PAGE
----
Project Management

Project Life Cycle

At PJ Global, we are responsible for planning, organizing, and directing the completion of specific projects for organizations while ensuring these projects are on time, on budget, and within scope.

By overseeing complex projects from inception to completion, PJ Global Services have the potential to shape an organization’s trajectory, helping to reduce costs, maximize company efficiencies, and increase revenue.

Our exact solution for your firm depends largely on your industry, organization, and the types of projects that we are tasked with overseeing. But across the board, we have the responsibility to maintain the process commonly referred to as the “project life cycle,” which consists of five phases (or processes):

  • Initiating
  • Planning
  • Executing
  • Monitoring and Controlling
  • Closing

Project Steps

While it may be tempting to think of these as “steps,” they aren’t. Rather, these are processes we continually return to throughout the life of a project.

Below, we take a closer look at each phase of the project life cycle, as well as the different responsibilities a project manager might have in each.

"See steps below"


We begin each new project by defining the main objectives of the project, its purpose, and its scope. We also identify key internal and external stakeholders, discuss shared expectations, and gain the required authorization necessary to move a project forward.

Important questions that we ask during the initiating phase include:

  • Why is the project important?
  • What’s the specific problem you are trying to solve?
  • What is the desired outcome?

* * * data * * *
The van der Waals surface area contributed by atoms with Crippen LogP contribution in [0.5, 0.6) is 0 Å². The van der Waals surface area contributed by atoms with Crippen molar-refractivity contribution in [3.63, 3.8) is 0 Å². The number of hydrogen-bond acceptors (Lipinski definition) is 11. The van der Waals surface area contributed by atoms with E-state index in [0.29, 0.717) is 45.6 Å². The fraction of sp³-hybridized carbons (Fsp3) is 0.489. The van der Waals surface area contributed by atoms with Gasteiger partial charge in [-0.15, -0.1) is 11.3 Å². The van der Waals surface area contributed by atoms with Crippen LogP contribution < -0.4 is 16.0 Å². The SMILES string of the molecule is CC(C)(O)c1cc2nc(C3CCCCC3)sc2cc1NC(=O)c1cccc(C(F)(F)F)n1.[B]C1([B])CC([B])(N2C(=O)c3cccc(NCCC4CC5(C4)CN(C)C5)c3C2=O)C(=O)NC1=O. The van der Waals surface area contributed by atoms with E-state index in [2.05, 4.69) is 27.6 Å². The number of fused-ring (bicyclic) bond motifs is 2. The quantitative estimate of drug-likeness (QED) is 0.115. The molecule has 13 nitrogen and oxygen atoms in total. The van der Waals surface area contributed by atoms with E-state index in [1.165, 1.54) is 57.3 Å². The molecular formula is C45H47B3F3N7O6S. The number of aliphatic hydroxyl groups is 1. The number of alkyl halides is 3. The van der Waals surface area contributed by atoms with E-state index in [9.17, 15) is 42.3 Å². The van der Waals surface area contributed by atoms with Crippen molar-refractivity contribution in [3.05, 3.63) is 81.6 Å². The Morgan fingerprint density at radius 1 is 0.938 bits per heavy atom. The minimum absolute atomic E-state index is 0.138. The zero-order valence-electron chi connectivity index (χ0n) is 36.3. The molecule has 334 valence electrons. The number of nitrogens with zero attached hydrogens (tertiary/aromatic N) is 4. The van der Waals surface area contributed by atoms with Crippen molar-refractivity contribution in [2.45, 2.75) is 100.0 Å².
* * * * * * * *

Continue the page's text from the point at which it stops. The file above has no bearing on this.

• What are the project’s success criteria?
  • Who are the stakeholders on this project? Who is impacted by, or who impacts, this project?
  • What are the requirements and constraints within this project?
  • What assumptions are you making?
  • How will the project be funded?
  • What is within your scope? What is not within your scope?
  • Has this project been executed before? If so, what was the result? What information from that past project should be considered in this project?

It’s important to recognize that we don’t do this on our own. Oftentimes, we aren’t assigned until much of this work is well underway.

As soon as we are assigned, we will needs to fully engage in the project, which should culminate in the project being chartered and formally assigned.


During this phase, our team members complete the work that has been identified in the project plan in order to reach the goals of the project. Our role is to assign this work and to ensure that tasks are completed as scheduled. We will also typically:

  • Protect the team from distractions
  • Facilitate issue resolution
  • Lead the team in working through project changes

Monitoring and Controlling

Despite being listed as the fourth phase, monitoring and controlling processes actually commence at the beginning of a project and continue throughout planning, execution, and closing. In the monitoring and controlling phase, our work includes:

  • Monitoring the progress of a project
  • Managing the project’s budget
  • Ensuring that key milestones are reached
  • Comparing actual performance against planned/scheduled performance.


Of course, things rarely go exactly according to plan. Therefore, we are always flexible enough to work within a project’s plan but readily adapt when necessary.


During this phase, we strive to ensure all activities necessary to achieve the final result are completed. During the close of a project, we will:

  • Work with you to get formal sign-off that the project is complete
  • Release any resources (budget or personnel) who are no longer needed for the project
  • Review the work of third-party vendors or partners in order to close their contracts and pay their invoices
  • Archive project files for future reference and use


After the project has been completed, we use post-implementation review to identify key lessons learned. Understanding what went well, what could be done differently, and what to stop doing can help inform and improve project management practices moving forward.

Our location

We operate from Australia but have different partners in Nigeria, and in a few African countries.